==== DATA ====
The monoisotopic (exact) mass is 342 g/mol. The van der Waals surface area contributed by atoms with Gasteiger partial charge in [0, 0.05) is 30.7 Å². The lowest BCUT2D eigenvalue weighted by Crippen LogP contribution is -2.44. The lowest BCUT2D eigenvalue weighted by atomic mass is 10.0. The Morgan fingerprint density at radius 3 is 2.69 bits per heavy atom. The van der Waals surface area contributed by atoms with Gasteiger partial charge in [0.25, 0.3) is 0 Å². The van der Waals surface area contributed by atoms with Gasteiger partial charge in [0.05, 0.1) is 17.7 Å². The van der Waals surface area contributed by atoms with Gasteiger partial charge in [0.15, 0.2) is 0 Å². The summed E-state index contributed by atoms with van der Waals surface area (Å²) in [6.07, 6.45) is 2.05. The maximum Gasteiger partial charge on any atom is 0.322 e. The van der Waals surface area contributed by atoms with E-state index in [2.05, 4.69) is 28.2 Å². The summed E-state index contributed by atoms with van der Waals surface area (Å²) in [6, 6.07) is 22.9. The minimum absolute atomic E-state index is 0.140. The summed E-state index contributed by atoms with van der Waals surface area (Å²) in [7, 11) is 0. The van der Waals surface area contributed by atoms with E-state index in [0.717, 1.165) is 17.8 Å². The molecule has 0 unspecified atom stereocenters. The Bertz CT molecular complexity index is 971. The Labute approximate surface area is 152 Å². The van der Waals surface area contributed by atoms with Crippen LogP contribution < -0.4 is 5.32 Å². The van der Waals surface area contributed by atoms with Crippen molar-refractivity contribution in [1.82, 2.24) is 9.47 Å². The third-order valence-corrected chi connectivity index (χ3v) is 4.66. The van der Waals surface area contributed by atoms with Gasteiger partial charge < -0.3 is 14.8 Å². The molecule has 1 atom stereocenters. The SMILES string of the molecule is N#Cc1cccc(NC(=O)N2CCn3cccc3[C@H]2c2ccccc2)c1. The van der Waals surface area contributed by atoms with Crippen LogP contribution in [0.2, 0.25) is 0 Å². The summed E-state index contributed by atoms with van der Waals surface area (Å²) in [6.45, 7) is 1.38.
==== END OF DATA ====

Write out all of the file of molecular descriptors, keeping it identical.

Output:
The monoisotopic (exact) mass is 342 g/mol. The van der Waals surface area contributed by atoms with Gasteiger partial charge in [0, 0.05) is 30.7 Å². The lowest BCUT2D eigenvalue weighted by Crippen LogP contribution is -2.44. The lowest BCUT2D eigenvalue weighted by atomic mass is 10.0. The Morgan fingerprint density at radius 3 is 2.69 bits per heavy atom. The van der Waals surface area contributed by atoms with Gasteiger partial charge in [0.25, 0.3) is 0 Å². The van der Waals surface area contributed by atoms with Gasteiger partial charge in [0.05, 0.1) is 17.7 Å². The van der Waals surface area contributed by atoms with Gasteiger partial charge in [0.15, 0.2) is 0 Å². The summed E-state index contributed by atoms with van der Waals surface area (Å²) in [6.07, 6.45) is 2.05. The maximum Gasteiger partial charge on any atom is 0.322 e. The van der Waals surface area contributed by atoms with E-state index in [2.05, 4.69) is 28.2 Å². The summed E-state index contributed by atoms with van der Waals surface area (Å²) in [6, 6.07) is 22.9. The minimum absolute atomic E-state index is 0.140. The summed E-state index contributed by atoms with van der Waals surface area (Å²) in [7, 11) is 0. The van der Waals surface area contributed by atoms with E-state index in [0.717, 1.165) is 17.8 Å². The molecule has 0 unspecified atom stereocenters. The Bertz CT molecular complexity index is 971. The Labute approximate surface area is 152 Å². The van der Waals surface area contributed by atoms with Crippen LogP contribution < -0.4 is 5.32 Å². The van der Waals surface area contributed by atoms with Crippen molar-refractivity contribution in [1.82, 2.24) is 9.47 Å². The third-order valence-corrected chi connectivity index (χ3v) is 4.66. The van der Waals surface area contributed by atoms with Gasteiger partial charge < -0.3 is 14.8 Å². The molecule has 1 atom stereocenters. The SMILES string of the molecule is N#Cc1cccc(NC(=O)N2CCn3cccc3[C@H]2c2ccccc2)c1. The van der Waals surface area contributed by atoms with Crippen LogP contribution in [0.2, 0.25) is 0 Å². The summed E-state index contributed by atoms with van der Waals surface area (Å²) in [6.45, 7) is 1.38.